At the opening of the council in Baltimore on Nov. 16, 1884, Spalding delivered a noted sermon on "The Higher Education of the Priesthood" setting forth his case for a Catholic university. While he praised the professional training available at Catholic seminaries, he regarded them as intellectually sterile and inadequate in training Catholic spokesmen capable of influencing contemporary controversies. A school of intellectual culture, offering courses in philosophy and theology as the nucleus of a complete university program and flourishing in the atmosphere of American freedom, was necessary for the effective defense of the faith and reform of American life. Pressing his arguments during the council, he secured the approval of the hierarchy and the appointment of a committee to handle the details. Spalding was an active member of the committee during its five years of planning and fund-raising and delivered the address at the laying of the cornerstone of the catholic university of america, Washington, D.C., on May 24, 1888. His speech, delivered before President Grover Cleveland and about 30 bishops, was full of praise for the American political system and for its separation of Church and State. The message was not without its critics among both the members of the Congregation of the Propaganda in Rome and the conservative-minded members of the American hierarchy, who regarded it as too liberal. Spalding himself refused a proferred appointment as rector, but he gave the university consistent attention and supported the appointment as rector of Bp. John J. keane, whose "liberalism" caused his dismissal in 1896.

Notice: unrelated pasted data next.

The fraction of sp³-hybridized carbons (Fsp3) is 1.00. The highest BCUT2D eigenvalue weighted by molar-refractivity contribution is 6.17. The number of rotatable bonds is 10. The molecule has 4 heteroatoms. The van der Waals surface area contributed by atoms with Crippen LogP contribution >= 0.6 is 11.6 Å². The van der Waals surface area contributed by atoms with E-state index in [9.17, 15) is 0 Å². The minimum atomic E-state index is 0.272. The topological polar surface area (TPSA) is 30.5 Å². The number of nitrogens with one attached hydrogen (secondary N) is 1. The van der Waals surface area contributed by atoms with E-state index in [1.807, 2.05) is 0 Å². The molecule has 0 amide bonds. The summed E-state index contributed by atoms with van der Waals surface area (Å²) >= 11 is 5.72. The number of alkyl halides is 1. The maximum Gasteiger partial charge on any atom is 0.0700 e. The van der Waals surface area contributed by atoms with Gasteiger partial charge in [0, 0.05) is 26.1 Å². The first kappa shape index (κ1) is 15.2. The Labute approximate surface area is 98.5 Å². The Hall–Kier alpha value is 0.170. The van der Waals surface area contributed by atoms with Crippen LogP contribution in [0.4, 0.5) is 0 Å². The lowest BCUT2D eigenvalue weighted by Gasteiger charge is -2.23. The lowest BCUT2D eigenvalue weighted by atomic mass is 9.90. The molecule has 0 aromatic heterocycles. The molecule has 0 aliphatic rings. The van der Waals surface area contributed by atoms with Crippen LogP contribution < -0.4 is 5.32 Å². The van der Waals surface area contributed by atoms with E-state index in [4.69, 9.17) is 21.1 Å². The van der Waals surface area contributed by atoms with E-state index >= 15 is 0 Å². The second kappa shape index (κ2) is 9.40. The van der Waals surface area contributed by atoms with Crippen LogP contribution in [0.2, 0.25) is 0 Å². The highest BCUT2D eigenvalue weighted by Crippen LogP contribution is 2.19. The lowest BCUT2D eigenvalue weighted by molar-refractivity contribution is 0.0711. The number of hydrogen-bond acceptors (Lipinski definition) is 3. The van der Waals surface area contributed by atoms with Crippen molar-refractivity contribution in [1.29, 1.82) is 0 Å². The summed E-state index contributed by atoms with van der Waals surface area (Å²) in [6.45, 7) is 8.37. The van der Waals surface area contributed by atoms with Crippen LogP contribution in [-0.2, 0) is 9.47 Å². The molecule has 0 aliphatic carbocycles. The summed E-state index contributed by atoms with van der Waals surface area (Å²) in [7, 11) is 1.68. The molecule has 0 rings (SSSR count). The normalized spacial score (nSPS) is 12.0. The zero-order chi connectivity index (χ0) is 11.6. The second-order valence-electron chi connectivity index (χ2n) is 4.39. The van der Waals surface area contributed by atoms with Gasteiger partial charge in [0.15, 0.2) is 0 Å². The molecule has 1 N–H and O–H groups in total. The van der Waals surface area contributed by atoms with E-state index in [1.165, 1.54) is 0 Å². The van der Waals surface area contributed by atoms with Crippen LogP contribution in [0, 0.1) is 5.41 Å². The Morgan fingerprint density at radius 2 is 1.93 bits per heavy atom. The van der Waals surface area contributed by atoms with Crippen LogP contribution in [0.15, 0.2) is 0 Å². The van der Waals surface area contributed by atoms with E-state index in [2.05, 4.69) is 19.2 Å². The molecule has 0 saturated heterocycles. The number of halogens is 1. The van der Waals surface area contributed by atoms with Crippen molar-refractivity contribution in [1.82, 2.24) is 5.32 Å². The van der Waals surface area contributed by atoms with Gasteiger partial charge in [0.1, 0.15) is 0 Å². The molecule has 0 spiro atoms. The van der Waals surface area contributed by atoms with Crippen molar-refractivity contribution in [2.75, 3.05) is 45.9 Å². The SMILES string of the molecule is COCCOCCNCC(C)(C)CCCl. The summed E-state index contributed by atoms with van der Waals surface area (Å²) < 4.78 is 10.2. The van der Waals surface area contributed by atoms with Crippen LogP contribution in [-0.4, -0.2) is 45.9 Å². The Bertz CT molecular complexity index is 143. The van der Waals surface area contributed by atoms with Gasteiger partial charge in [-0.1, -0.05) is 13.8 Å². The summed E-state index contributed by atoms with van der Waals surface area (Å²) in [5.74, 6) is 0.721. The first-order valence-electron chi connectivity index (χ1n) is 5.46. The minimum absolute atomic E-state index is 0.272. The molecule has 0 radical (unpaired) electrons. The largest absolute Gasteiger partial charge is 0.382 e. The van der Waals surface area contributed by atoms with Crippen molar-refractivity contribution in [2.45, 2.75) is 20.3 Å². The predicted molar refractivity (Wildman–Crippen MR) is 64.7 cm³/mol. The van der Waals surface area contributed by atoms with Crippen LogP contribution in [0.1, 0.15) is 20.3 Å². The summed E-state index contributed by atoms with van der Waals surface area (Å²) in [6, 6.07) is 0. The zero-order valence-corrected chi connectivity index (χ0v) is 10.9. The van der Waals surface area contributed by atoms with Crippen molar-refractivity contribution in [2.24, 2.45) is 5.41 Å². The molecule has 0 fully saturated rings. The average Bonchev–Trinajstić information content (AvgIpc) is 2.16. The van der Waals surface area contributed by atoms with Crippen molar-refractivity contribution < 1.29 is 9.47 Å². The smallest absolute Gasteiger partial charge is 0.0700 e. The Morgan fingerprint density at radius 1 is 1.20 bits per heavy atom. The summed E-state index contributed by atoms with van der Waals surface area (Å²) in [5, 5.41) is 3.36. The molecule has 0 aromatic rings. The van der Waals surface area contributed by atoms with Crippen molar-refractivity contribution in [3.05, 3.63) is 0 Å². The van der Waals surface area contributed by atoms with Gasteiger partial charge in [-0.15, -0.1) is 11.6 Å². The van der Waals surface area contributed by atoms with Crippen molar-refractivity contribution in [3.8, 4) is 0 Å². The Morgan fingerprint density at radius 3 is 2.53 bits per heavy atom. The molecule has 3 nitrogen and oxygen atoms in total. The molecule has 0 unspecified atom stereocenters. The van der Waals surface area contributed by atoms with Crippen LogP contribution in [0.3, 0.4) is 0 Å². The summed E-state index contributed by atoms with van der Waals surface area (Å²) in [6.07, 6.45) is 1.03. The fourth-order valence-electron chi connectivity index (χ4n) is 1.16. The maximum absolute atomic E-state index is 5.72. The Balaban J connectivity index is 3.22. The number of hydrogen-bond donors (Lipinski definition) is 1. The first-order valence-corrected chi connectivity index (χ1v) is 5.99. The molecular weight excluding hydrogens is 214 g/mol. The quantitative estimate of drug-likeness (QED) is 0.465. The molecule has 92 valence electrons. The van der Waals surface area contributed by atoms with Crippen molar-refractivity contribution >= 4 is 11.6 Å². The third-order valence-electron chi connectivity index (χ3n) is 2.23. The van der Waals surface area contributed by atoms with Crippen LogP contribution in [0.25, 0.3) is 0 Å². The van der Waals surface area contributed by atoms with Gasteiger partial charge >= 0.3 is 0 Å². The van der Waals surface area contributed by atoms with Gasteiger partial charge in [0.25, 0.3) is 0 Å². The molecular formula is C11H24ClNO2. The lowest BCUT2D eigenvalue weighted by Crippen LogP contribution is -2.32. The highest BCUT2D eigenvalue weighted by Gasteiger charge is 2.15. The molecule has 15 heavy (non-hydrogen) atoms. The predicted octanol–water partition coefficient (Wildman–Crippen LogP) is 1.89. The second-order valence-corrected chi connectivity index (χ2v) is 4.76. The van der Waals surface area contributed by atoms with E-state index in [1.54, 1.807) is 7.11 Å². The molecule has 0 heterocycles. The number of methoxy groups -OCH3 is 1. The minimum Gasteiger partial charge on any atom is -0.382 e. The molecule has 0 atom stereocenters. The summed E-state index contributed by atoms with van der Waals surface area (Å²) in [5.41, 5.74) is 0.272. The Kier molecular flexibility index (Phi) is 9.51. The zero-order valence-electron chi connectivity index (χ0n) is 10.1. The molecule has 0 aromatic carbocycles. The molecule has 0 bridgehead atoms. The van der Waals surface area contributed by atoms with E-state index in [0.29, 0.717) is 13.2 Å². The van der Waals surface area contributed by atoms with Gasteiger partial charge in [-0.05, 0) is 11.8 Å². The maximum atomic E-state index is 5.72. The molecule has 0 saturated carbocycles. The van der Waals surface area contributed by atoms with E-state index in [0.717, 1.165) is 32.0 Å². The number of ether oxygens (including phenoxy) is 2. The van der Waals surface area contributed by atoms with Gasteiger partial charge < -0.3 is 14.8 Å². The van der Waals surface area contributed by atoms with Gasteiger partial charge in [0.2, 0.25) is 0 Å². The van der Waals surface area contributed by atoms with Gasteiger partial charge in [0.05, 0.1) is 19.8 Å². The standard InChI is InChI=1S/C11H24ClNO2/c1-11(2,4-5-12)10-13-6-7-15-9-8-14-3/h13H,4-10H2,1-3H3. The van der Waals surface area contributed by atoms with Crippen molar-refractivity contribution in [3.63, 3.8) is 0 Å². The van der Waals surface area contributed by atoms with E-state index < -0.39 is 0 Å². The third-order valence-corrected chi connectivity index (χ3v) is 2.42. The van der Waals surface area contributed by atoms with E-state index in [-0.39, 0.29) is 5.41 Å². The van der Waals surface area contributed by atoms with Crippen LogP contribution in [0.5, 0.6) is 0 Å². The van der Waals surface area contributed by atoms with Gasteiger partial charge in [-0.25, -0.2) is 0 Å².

The creation of a Catholic university was only one facet of Spalding's interest in education. He produced a number of books on the subject, including Education and the Higher Life (1890), Things of the Mind (1894), Means and Ends of Education (1895), Thoughts and Theories of Life and Education (1897), and Religion, Agnosticism, and Education (1902). In all his works he opposed state interference in education and urged Catholics to support a parochial school system without seeking state financial aid. Spalding was intimately concerned with the school controversy of the 1890s, involving the relations of public and private school systems. Although he counseled moderation in the quarrel, he joined the other Illinois bishops in condemning the Edwards Law, which placed certain restrictions on attendance and teaching in parochial schools. Regarding the law as an unconstitutional assault upon freedom of worship, he joined in the pastoral letter on education issued by the bishops of the Province of Chicago, Illinois, and defended its views in the press. The election of 1892 resulted in victory for the Democrats and Gov. John P. Altgeld, and in quick repeal of the Edwards Law. Spalding also participated in the controversy over Archbishop Ireland's faribault plan to integrate parochial schools into the public school system. Despite a decision by a papal commission to tolerate the plan, Spalding was fundamentally opposed to it and remained critical of the exclusion of religion in the public schools. He insisted upon further development of the independent Catholic school system enjoined by the Third Plenary Council of Baltimore, which had required the establishment of parochial schools in every parish where that was possible.